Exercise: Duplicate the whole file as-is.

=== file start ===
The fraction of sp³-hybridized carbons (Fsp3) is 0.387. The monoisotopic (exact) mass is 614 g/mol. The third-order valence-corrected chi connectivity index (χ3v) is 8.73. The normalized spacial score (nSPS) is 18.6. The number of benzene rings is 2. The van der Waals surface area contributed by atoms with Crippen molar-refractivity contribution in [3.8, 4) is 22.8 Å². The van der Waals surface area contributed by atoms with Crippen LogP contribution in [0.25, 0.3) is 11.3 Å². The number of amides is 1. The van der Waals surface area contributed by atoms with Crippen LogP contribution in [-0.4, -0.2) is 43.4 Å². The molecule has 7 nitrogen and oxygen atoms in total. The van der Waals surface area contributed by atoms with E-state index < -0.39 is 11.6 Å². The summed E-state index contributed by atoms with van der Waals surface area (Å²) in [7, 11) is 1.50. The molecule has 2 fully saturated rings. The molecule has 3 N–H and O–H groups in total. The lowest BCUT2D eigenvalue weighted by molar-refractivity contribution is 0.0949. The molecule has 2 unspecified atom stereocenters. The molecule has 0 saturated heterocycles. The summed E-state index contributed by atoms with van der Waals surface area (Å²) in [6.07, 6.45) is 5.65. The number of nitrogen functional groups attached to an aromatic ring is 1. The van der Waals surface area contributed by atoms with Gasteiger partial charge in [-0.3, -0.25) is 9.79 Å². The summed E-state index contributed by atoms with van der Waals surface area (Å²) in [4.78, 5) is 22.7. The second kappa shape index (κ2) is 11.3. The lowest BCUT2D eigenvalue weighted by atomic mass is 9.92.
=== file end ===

The fraction of sp³-hybridized carbons (Fsp3) is 0.387. The monoisotopic (exact) mass is 614 g/mol. The third-order valence-corrected chi connectivity index (χ3v) is 8.73. The normalized spacial score (nSPS) is 18.6. The number of benzene rings is 2. The van der Waals surface area contributed by atoms with Crippen molar-refractivity contribution in [3.8, 4) is 22.8 Å². The van der Waals surface area contributed by atoms with Crippen LogP contribution in [0.25, 0.3) is 11.3 Å². The number of amides is 1. The van der Waals surface area contributed by atoms with Crippen LogP contribution in [-0.4, -0.2) is 43.4 Å². The molecule has 7 nitrogen and oxygen atoms in total. The van der Waals surface area contributed by atoms with E-state index < -0.39 is 11.6 Å². The summed E-state index contributed by atoms with van der Waals surface area (Å²) in [7, 11) is 1.50. The molecule has 2 fully saturated rings. The molecule has 3 N–H and O–H groups in total. The lowest BCUT2D eigenvalue weighted by molar-refractivity contribution is 0.0949. The molecule has 2 unspecified atom stereocenters. The molecule has 0 saturated heterocycles. The summed E-state index contributed by atoms with van der Waals surface area (Å²) in [6.07, 6.45) is 5.65. The number of nitrogen functional groups attached to an aromatic ring is 1. The van der Waals surface area contributed by atoms with Gasteiger partial charge in [-0.3, -0.25) is 9.79 Å². The summed E-state index contributed by atoms with van der Waals surface area (Å²) in [4.78, 5) is 22.7. The second kappa shape index (κ2) is 11.3. The lowest BCUT2D eigenvalue weighted by atomic mass is 9.92.